10.6. Genotype-phenotype correlations 123

10.7. Penetrance 124

10.8. Mode of transmission 124

10.9. Monitoring 124

Part 2. Infracentesimal Syndromes 125

Chapter 11. Li-Fraumeni Syndrome 127

11.1. Introduction 127

11.2. Gene 128

11.3. Tumors 128

11.4. Genetics 129

11.5. Monitoring 130

Chapter 12. Ataxia-telangiectasia 131

12.1. Introduction 131

12.2. Gene 131

12.3. Tumors 132

12.4 Genetics 132

12.5. Monitoring 132

Chapter 13. Hyperparathyroidism 135

13.1. Introduction 135

13.2. Gene 136

13.3. Tumors 136

13.3.1. FIHPT 136

13.3.2. FHH 136

13.3.3. NSHPT 137

13.4. Genetics 137

13.4.1. FIHPT 137

13.4.2. FHH 137

13.4.3. NSHPT 137

13.5. Monitoring 137

Chapter 14. Hamartomatous Polyposis Syndromes 139

14.1. PTEN-hamartoma tumor syndromes 139

14.1.1. Introduction 139

14.1.2. Gene 140

14.1.3. Tumors 140

14.1.4. Genetics 140

14.1.5. Monitoring 141

14.2. Juvenile polyposis syndrome 141

14.2.1. Introduction 141

14.2.2. Gene 142

14.2.3. Tumors 142

14.2.4. Genetics 142

14.2.5. Monitoring 143

14.3. Peutz-Jeghers syndrome 143

14.3.1. Introduction 143

14.3.2. Gene 143

14.3.3. Tumors 144

14.3.4. Genetics 144

14.3.5. Monitoring 145

Chapter 15. Fanconi Syndrome 147

15.1. Introduction 147

15.2. Gene 148

15.3. Tumors 148

15.4. Genetics 148

15.5. Monitoring 149

Chapter 16. Hereditary Diffuse Gastric Cancer 151

16.1. Introduction 151

16.2. Gene 151

16.3. Tumors 152

16.4. Genetics 152

16.5. Monitoring 152

Chapter 17. Von Hippel-Lindau Disease 155

17.1. Introduction 155

17.2. Gene 156

17.3. Tumors 156

17.4. Genetics 158

17.5. Monitoring 158

Chapter 18. Xeroderma Pigmentosum 161

18.1. Introduction 161

18.2. Gene 161

18.3. Tumors 162

18.4. Genetics 162

18.5. Monitoring 162

Chapter 19. Hereditary Papillary Renal Carcinoma 165

19.1. Introduction 165

19.2. Gene 165

19.2.1. MET 165

19.2.2. FH 166

19.3. Tumors 166

19.3.1. HPRC 166

19.3.2. HLRCC 166

19.4. Genetics 167

19.4.1. HPRC type 1 167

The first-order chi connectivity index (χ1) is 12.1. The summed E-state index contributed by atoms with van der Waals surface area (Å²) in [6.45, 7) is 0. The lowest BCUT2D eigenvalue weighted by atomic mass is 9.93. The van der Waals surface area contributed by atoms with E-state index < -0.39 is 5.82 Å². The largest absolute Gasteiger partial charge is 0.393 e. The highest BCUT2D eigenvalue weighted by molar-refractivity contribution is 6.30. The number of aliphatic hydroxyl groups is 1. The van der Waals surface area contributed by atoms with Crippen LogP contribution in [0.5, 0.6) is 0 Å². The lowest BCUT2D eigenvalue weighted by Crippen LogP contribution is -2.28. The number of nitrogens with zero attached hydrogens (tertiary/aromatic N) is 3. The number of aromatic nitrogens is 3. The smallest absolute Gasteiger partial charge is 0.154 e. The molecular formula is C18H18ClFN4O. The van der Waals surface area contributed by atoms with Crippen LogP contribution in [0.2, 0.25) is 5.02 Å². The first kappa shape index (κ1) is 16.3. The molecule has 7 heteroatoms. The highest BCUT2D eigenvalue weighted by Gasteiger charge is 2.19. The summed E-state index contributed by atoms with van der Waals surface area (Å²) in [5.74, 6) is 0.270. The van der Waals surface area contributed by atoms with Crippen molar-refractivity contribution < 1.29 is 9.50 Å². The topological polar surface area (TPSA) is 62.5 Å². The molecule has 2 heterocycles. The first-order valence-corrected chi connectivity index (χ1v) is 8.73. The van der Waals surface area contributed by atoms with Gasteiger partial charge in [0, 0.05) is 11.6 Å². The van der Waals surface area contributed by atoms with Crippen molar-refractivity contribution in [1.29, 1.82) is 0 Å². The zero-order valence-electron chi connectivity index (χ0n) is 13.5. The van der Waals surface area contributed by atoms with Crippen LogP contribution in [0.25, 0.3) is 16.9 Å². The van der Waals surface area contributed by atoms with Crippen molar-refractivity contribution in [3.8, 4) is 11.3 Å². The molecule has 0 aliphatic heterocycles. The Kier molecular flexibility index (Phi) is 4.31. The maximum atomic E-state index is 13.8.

19.4.2. HLRCC 168

19.5. Monitoring 168

19.5.1. HPRC 168

19.5.2. HLRCC 168

Chapter 20. Retinoblastoma 171

20.1. Introduction 171

20.2. Gene 171

20.3. Tumors 171

20.4. Genetics 172

20.5. Monitoring 173

20.5.1. Monitoring for intraocular RB 173

20.5.2. Monitoring for trilateral RB 173

20.5.3. Monitoring of second primary tumors 173

Chapter 21. Carney Complex 175

21.1. Introduction 175

21.2. Gene 175

21.3. Tumors 176

21.4. Genetics 176

21.5. Monitoring 177

21.5.1. Screening of prepubescent children 177

21.5.2. Annual screening of children and postpubescent adults 178

Chapter 22. Hematological Malignancies 179

22.1. Introduction 179

22.2. Gene 180

22.3. Tumors 181

22.4. Genetics 182

22.5. Monitoring 182

Chapter 23. Familial Pituitary Adenomas 185

23.1. Introduction 185

23.2. Gene 186

23.3. Tumors 186

23.4. Genetics 187

23.5. Monitoring 187

Chapter 24. Bloom Syndrome 191

24.1. Introduction 191

24.2. Gene 191

24.3. Tumors 192

24.4. Genetics 192

24.5. Monitoring 193

Chapter 25. Werner Syndrome 195

25.1. Introduction 195

25.2. Gene 195

25.3. Tumors 196

25.4. Genetics 196

25.5. Monitoring 197

Appendix: Summary of the Book 199

References 221

Index 245
Noureddine Boukhatem is a professor at Mohamed I University, in Morocco, where he leads the Genetics and Immune Therapy team. He has also worked on the oncogenetic services of the Curie and Gustave Roussy Institute and the Jean Perrin Centre, in France.